2#456Livejournal.com190.15 KB21.24 KB88.82%

The websites above receive intense monthly traffic and the amount of bandwidth wasted is just astonishing. If you correctly assume that serving a 190 KB Favicon does not fit into even the most generous web performance budgets, have a look at our #1:

PlaceAlexa RankSiteBeforeAfterSavings % KB16.64 KB96.01%

Let’s say this out loud - four hundred and twenty seven kilobytes of data (mis)used to pack six PNG files into a Favicon. In Japan, where most of the audience of live, the cost of receiving this single file is $0.04 USD. In Canada, a GET request to will set you back $0.06 USD.

If you’d like to get access to the dataset used to compile the above results, please reach out to us. We will provide you with the original and optimized Favicons as well as individual PNGs that formed the final ICO file.

Favicons done right

After you’ve prepared different sizes of your icons in a PNG format, quantized the images in RGB(A) space, took care of dirty alpha cleaning and used Zopfli for Deflate compression, now it’s time to generate a proper Favicon. For example, using ImageMagick (not recommended) you can create the ICO file like this:

$ convert 01.png 02.png favicon.ico

The result of that operation is a bloated, uncompressed Favicon that is orders of magnitude larger than the sum of the individual PNG files. Why is that? Let’s have a look at what constitutes a valid ICO file.

The ICO format has a relatively simple structure - a 6-byte ICONDIR identifies the file as an ICO and contains the count of images inside. This is followed by a set of 16-byte ICONDIRENTRY structures, one for each image. Each ICONDIRENTRY structure contains the image size, bit depth and absolute offset of each bitmap in the file.

OffsetSize (bytes)Purpose
02Reserved. Must always be 0.
22Specifies image type: 1 for icon (.ICO) image, 2 for cursor (.CUR) image. Other values are invalid.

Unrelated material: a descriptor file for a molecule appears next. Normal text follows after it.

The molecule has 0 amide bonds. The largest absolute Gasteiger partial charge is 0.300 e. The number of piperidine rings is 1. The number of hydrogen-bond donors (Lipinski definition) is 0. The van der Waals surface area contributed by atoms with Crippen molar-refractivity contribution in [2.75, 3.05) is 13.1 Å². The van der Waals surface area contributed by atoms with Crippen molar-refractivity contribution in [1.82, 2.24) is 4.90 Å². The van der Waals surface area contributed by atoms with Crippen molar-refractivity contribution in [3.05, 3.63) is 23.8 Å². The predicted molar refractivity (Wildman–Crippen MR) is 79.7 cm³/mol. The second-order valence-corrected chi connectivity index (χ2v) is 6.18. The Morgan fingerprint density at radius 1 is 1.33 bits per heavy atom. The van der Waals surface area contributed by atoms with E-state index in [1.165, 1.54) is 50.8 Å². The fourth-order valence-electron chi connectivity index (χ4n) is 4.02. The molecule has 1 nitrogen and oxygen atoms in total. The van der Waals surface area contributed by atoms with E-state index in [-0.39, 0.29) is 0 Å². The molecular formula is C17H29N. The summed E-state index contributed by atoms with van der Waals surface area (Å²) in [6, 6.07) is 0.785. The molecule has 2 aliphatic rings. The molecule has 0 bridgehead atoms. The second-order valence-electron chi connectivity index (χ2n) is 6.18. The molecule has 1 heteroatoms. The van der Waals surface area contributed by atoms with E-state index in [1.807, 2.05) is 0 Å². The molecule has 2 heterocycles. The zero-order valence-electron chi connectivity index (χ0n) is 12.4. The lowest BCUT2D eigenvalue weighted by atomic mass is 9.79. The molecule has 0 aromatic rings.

42Specifies number of images in the file.
OffsetSize (bytes)Purpose
01Specifies image width in pixels. Can be any number between 0 and 255. Value 0 means image width is 256 pixels.
11Specifies image height in pixels. Can be any number between 0 and 255. Value 0 means image height is 256 pixels.
21Specifies number of colors in the color palette. Should be 0 if the image does not use a color palette.
31Reserved. Should be 0.
42In ICO format: Specifies color planes. Should be 0 or 1.
62In ICO format: Specifies bits per pixel.
84Specifies the size of the image's data in bytes
124Specifies the absolute offset of the BMP or PNG data in the ICO file
ICONDIRENTRY (one per image)

The simplicity and flexibility of the format makes sense even 18 years after it was introduced.

Open sourcing icopack

It’s high time we unveil our internal tool used to efficiently create Favicons from individual PNG files. We call it icopack and, at this point, you should definitely check it out. It’s 140 lines of highly-performant C code with zero external dependencies released under GPLv3.

icopack does one thing and one thing alone - assembles a perfectly valid ICO file from any given optimized (and highly compressed) PNG files. To create a new Favivon, simply call:

$ icopack output.ico icon-1.png icon-2.png icon-N.png

After running this simple, yet extremely efficient program, you will quickly realize that the resulting ICO files weigh a fraction of the size produced by ImageMagick, icotool, or any other executable intended for creation of Windows Icon files.